One of the most impressive sights in Bago for me was visiting the snake monastery. Those who know me will know I have a slight fear of snakes and spiders or anything else with the potential to kill me in one excruciating way or another. I suppose I faced one of my fears coming within a few feet of potentially of one the biggest pythons in the world. The snake was appropriately named Monty. There are a few stories and myths behind this giant python at the monastery. One is that a monk had a vivid dream that the snake was the reincarnation of a nat and other stories say the snake is the reincarnation of the monk himself. Either way this snake is freakin huge. Monty is believed to be over 125 years old, is over 17ft long and is a foot wide. I for sure wouldn’t like this wrapped around my body squeezing the life out of me but being the reincarnation of a Buddhist monk it should be a friendly snake right?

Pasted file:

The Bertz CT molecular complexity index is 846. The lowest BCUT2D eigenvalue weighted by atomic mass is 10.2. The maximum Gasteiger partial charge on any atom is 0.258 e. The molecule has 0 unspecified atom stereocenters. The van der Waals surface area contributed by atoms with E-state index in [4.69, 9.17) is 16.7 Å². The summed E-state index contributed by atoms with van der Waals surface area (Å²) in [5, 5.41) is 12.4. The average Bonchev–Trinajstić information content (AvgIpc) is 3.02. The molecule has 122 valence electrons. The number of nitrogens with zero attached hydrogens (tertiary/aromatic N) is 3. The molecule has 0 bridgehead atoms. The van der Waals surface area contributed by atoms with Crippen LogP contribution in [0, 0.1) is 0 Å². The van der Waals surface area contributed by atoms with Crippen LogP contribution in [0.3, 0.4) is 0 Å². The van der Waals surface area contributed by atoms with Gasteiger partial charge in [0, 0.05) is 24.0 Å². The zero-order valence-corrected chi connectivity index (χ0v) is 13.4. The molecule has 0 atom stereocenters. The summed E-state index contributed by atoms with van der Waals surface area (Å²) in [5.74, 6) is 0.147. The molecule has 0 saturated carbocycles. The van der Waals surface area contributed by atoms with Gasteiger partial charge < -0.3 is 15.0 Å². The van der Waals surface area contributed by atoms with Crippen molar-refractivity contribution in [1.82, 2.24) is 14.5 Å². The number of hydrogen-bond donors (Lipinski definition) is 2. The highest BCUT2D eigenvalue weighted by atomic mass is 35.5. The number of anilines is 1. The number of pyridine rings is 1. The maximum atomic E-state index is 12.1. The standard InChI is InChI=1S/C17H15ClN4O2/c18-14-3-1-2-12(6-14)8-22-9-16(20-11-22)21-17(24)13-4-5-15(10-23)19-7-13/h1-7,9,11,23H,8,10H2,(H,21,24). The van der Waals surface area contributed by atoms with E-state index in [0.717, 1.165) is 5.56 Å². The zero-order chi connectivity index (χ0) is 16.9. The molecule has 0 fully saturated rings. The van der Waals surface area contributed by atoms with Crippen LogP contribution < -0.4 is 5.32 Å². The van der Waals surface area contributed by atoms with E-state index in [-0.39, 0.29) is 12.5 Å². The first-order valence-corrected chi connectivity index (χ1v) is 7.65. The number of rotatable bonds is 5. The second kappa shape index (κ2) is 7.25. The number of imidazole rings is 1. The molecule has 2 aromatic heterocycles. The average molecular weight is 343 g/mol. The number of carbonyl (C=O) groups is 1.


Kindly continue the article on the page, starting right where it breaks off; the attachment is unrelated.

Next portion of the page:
As the sun rose the next day we were heading south towards the Golden Rock. The easiest way to get to the Golden Rock is to take the bus to Kinpun. From here there are two ways to reach the top. You can either walk which will take about 5 hours or you jump in the back of a truck. Not feeling up for the trek and being a little pressed for time I chose the latter. If you think it’s going to be a pleasant ride to the top where you can take lots of nice photographs along the way, think again. They cram as many people as physically possible in the back of these trucks and then try to add a few more people for good measure. I think there were at least 40 people in the back. This ride is not for the faint hearted. It is a 45 minute bone crunching, white knuckle ride up a steep, narrow, winding road. You can’t take photos as you will need both hands to hold on. Unless you want to throw your hands in the air as if you are on a roller-coaster. I’m sure the locals would find this rather amusing.